Ju 88G[edit]

All previous night fighter versions of the Ju 88 used a modified A-series fuselage. The G-series fuselage was purpose-built for the special needs of a night fighter, with the A-series' Bola ventral under-nose defensive gun position omitted for lower aerodynamic drag and less weight, and adding the enlarged squared-off vertical fin/rudder tail unit of the Ju 188. G-1 aircraft possessed more powerful armament and like the earlier R-1, used a pair of 1,700 PS BMW 801 radial engines, the G-1 using the later BMW 801G-2 version. Electronic equipment consisted of the then-standard FuG 220 Lichtenstein SN-2 90 MHz VHF radar using eight-dipole Hirschgeweih antennas, plus sometimes additional FuG 350 Naxos with its antenna in a teardrop-shaped fairing above the canopy, or FuG 227 Flensburg radar detector homing devices that had their own trio of twin-dipole antennae: one on each wing leading edge and one under the tail. One Ju 88G-1 of 7. Staffel/NJG 2 was flown by mistake to RAF Woodbridge in July 1944, giving the Royal Air Force its first chance to check out the VHF-band Lichtenstein SN-2 radar and Flensburg radar detector gear.[22]

A British-captured Ju 88 G-6 night fighter equipped with the FuG 240 Berlin cavity magnetron radar.

G-6 versions were equipped with 1,750 PS Jumo 213A inline-V12 engines, enlarged fuel tanks and often one or two 20 mm MG 151/20 cannons in a Schräge Musik ("Jazz Music", i.e. slanted) installation. These guns were pointed obliquely upwards and forwards from the upper fuselage - usually at an angle of 70°.

Some of the final G-series models received updates to the engines, using a pair of high-altitude Jumo 213E inverted V-12s with revised annular radiators, or to the radar, FuG 218 Neptun V/R or the even newer FuG 240 Berlin N-1 cavity magnetron based, 3 GHz-band (centimetric) radar. Only about 15 of the Berlin systems were completed before V-E Day.

Many Luftwaffe night fighter aces, such as Helmut Lent (110 victories) and Heinrich von und zu Sayn-Wittgenstein (87 victories) flew Ju 88s during their careers.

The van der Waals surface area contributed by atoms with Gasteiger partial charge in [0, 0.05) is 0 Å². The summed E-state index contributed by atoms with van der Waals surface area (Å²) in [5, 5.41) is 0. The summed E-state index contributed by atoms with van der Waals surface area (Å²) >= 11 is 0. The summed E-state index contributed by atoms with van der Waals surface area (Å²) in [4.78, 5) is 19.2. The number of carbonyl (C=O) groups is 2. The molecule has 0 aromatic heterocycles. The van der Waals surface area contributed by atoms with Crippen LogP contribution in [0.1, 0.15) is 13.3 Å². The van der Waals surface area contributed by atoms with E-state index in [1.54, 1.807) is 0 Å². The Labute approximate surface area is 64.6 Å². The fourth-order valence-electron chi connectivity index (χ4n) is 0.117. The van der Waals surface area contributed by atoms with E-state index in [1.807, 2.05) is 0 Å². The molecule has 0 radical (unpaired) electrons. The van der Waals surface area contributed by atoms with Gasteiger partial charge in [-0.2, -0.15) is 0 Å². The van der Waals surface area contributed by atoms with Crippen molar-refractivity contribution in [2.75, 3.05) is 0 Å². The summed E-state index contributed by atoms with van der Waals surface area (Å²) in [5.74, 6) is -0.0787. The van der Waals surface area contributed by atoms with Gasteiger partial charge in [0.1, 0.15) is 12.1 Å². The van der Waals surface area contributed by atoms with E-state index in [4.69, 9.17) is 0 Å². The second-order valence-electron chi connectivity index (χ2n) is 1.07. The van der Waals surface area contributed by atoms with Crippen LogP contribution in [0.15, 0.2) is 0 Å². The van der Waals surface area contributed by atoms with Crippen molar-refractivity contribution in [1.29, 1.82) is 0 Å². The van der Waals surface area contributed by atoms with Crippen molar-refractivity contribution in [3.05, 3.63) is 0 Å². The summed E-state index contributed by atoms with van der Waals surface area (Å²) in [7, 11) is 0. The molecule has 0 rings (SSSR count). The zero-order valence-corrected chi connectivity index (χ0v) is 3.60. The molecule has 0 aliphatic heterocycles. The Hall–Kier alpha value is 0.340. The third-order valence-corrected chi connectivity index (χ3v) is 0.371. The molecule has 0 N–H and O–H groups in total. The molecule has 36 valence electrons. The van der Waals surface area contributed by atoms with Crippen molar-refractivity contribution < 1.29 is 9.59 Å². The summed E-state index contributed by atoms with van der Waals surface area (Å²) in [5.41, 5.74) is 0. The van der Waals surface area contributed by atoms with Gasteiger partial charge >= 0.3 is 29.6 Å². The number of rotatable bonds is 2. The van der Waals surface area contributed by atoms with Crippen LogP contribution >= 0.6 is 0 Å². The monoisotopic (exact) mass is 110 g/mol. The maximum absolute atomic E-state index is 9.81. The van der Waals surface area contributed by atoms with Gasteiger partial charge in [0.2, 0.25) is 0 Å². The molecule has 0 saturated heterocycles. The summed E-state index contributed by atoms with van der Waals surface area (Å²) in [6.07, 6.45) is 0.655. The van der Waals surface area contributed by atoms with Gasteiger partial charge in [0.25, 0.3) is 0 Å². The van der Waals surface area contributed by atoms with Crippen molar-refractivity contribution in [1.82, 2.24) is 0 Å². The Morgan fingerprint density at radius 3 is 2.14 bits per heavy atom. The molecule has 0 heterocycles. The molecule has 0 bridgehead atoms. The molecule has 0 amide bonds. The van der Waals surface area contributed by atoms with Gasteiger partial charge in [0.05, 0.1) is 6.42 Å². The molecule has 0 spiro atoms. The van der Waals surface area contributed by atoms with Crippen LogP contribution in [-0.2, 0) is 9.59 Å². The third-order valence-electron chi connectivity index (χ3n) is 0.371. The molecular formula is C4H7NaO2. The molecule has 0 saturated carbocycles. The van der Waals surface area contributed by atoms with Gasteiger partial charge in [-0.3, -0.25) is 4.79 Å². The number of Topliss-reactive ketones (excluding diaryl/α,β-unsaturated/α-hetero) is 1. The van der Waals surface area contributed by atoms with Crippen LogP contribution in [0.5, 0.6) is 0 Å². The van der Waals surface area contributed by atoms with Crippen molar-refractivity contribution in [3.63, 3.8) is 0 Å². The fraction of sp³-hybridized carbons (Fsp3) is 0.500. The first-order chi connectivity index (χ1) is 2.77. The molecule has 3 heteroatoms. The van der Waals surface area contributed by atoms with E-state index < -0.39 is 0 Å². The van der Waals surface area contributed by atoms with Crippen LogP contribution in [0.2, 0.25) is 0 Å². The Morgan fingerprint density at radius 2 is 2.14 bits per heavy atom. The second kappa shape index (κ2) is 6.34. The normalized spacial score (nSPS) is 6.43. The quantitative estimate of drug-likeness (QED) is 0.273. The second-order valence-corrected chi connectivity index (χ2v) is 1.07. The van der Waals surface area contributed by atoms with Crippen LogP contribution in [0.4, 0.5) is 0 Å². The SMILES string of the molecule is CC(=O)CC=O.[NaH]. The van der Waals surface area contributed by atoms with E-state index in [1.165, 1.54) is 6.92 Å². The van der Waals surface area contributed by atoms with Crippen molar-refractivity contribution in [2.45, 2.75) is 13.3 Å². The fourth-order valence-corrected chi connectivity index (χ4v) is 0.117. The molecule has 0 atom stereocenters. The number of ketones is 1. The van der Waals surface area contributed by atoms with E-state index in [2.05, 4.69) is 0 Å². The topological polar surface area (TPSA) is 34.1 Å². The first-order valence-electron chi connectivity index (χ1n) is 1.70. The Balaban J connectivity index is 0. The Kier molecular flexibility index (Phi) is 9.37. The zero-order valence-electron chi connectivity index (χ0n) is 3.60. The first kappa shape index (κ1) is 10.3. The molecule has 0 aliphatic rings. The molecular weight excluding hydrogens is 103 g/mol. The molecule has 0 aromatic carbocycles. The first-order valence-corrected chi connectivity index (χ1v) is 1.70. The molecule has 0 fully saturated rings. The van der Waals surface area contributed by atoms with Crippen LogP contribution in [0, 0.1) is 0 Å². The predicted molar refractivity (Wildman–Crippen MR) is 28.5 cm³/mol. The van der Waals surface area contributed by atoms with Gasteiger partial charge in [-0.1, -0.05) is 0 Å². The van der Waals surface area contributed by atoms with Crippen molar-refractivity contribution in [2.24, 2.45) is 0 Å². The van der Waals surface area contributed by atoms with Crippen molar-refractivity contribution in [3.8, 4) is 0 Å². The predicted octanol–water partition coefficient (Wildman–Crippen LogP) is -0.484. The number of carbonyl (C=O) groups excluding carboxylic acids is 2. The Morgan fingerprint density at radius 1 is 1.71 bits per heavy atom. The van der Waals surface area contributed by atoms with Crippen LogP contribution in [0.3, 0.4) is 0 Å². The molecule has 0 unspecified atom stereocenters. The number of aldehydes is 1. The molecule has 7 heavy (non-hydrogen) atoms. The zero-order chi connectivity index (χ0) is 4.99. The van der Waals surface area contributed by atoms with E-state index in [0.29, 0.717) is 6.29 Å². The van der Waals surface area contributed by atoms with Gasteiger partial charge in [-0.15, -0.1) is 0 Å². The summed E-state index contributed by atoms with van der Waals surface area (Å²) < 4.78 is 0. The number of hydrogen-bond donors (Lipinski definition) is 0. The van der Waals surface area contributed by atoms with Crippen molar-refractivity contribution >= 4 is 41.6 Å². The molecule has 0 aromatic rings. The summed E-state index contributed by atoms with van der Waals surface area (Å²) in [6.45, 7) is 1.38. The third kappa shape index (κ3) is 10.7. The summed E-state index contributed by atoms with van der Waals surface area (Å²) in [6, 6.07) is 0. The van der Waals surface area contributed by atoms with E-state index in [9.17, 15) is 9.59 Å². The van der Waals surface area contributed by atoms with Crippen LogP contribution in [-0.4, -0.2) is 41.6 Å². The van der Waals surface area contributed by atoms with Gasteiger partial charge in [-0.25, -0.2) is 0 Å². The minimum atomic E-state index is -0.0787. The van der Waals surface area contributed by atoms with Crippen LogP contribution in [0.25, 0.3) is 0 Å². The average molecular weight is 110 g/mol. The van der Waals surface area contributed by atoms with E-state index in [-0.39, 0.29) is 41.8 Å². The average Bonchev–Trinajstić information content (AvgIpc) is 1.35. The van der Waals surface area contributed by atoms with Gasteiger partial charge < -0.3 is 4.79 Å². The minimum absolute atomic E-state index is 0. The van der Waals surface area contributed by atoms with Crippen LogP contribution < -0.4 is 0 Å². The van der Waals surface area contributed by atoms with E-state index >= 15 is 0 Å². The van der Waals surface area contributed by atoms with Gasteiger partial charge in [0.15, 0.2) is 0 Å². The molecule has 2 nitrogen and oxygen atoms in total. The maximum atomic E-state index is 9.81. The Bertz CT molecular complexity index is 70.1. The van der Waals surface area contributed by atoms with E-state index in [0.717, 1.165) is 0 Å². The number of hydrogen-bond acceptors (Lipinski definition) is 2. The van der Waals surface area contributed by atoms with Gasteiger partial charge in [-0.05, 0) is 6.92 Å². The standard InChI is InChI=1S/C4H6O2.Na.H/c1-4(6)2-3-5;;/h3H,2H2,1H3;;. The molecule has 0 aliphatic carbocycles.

The Imperial Japanese Navy ordered the specifications of an anti-submarine patrol/escort fleet aircraft, based on a medium bomber. Kyūshū closely patterned the Kyūshū Q1W Tokai ("Eastern Sea", Allied codename "Lorna") antisubmarine patrol/fleet escort aircraft after the Ju 88.

Operational history[edit]

Polish Campaign[edit]

Only 12 Ju 88s saw action in Poland. The unit Erprobungskommando 88 (Ekdo 88) was responsible for testing new bomber designs and their crews under hostile conditions. They selected 12 aircraft and their crews and attached them to 1./Kampfgeschwader 25.[23] As a result of its small operational numbers, the type made no impact.

Battle of Norway[edit]

The Luftwaffe committed II./Kampfgeschwader 30 to the campaign under X. Fliegerkorps for Operation Weserübung.[24] The unit was equipped with Ju 88s and engaged Allied shipping as its main target. On 9 April 1940, Ju 88s of KG 30 dive-bombed, in cooperation with high-level bombing Heinkel He 111s of KG 26, and helped damage the battleship HMS Rodney and sink the destroyer HMS Gurkha. However, the unit lost four Ju 88s in the action, the highest single loss of the aircraft in combat throughout the campaign.[25]

Battle of France[edit]

Ju 88A, circa 1940

The Luftwaffe's order of battle for the French campaign reveals all but one of the Luftwaffe's Fliegerkorps (I. Fliegerkorps) contained Ju 88s in the combat role. The mixed bomber units, including the Ju 88, of Kampfgeschwader 51 (under the command of Luftflotte 3) helped claim between 233 and 248 Allied aircraft on the ground between 10–13 May 1940.[26] The Ju 88 was particularly effective at dive-bombing. Between 13–24 May, I. and II./KG 54 flew 174 attack against rail systems, paralysing French logistics and mobility.[27] On 17 June 1940, Junkers Ju 88s (mainly from Kampfgeschwader 30) destroyed a "10,000 tonne ship", the 16,243 grt ocean liner RMS Lancastria, off Saint-Nazaire, killing some 5,800 Allied personnel.[28] Some 133 Ju 88s were pressed into the Blitzkrieg, but very high combat losses and accidents forced a quick withdrawal from action to re-train crews to fly this very high-performance aircraft. Some crews were reported to be more scared of the Ju 88 than the enemy, and requested a transfer to an He 111 unit.[29] By this time, major performance deficiencies in the A-1 led to an all-out effort in a major design rework. The outcome was a longer, 20.08 m (65 ft 10 12 in) wingspan, from extended rounded wing tips that had already been standardised on the A-4 version, that was deemed needed for all A-1s; thus the A-5 was born. Surviving A-1s were modified as quickly as possible, with new wings to A-5 specifications.

Battle of Britain[edit]